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New Rabbis: The Agony and the Ecstasy

New Rabbis: The Agony and the Ecstasy

My son-in-law Yoni Warren, a Navy chaplain in Okinawa, Japan posted to a Marine battalion, has spent the better part of the past week discovering just how difficult and painful a rabbi’s life can be, in uniform or out. A note to help understand this story… In the military, regardless of what corps you’re in as a chaplain, you minister to all military personnel regardless of faith, corps, or any other determinant. One wouldn’t expect a Jewish chaplain to deliver a Catholic mass, but a Catholic or Muslim young man or woman, of any branch of the military, might come to a Jewish Navy chaplain for counseling or spiritual assistance.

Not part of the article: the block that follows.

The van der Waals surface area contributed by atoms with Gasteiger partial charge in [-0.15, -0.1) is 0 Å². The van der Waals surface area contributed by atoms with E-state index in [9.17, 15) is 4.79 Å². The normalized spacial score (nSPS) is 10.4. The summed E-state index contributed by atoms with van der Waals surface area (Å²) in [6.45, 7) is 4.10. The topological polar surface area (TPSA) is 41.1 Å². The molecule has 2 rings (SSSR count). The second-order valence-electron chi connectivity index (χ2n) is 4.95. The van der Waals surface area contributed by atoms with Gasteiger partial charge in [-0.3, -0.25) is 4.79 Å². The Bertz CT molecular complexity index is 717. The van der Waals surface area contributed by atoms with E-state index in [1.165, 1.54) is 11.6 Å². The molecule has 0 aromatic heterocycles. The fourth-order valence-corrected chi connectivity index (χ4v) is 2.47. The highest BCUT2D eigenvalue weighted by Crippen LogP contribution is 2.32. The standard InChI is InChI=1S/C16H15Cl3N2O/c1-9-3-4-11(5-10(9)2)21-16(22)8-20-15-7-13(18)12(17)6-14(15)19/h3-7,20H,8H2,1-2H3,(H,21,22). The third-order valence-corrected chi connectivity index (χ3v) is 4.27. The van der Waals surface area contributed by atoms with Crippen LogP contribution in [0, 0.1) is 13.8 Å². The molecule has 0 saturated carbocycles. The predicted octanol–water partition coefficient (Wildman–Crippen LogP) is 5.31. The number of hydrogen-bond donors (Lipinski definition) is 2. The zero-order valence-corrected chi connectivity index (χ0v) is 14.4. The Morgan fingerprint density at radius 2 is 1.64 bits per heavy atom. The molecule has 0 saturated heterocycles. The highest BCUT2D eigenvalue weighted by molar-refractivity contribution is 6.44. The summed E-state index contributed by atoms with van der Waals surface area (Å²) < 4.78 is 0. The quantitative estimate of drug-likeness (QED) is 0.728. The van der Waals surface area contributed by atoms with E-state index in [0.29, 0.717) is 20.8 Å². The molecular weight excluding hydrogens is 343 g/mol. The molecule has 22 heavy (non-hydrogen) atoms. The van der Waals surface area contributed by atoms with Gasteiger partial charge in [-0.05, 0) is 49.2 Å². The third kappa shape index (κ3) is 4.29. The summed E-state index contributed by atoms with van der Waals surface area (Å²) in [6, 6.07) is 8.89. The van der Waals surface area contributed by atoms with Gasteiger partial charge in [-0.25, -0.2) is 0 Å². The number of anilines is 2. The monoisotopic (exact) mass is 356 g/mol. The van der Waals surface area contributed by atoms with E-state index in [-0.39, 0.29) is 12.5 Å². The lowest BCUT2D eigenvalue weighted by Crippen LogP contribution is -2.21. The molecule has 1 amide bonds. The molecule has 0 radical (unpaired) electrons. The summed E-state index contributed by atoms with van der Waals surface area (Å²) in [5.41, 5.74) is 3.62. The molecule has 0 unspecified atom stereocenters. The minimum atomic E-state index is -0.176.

A relatively young Jewish Army captain had recently come to Okinawa with his pregnant wife and two young children. Their adjustment was going well until his wife fell down the stairs in her home, and injured herself so severely that both she and the unborn baby died. She left behind, as you might imagine, a stunned husband, and two children too young to really comprehend what had happened, but still obviously traumatized. Yoni, who was ordained last year and is still very much a young rabbi, called me to discuss how to proceed. There were a million questions, all compounded by the horror of it all, both for the family that suffered the tragedy and for him. And while the steps to be taken were within a military context, and unique to the peculiar circumstances of this woman’s tragic death, the nature of the call was universal. I recognized it immediately, because I and every one of my colleagues have made calls like that in early years of our rabbinate, and many of us still do.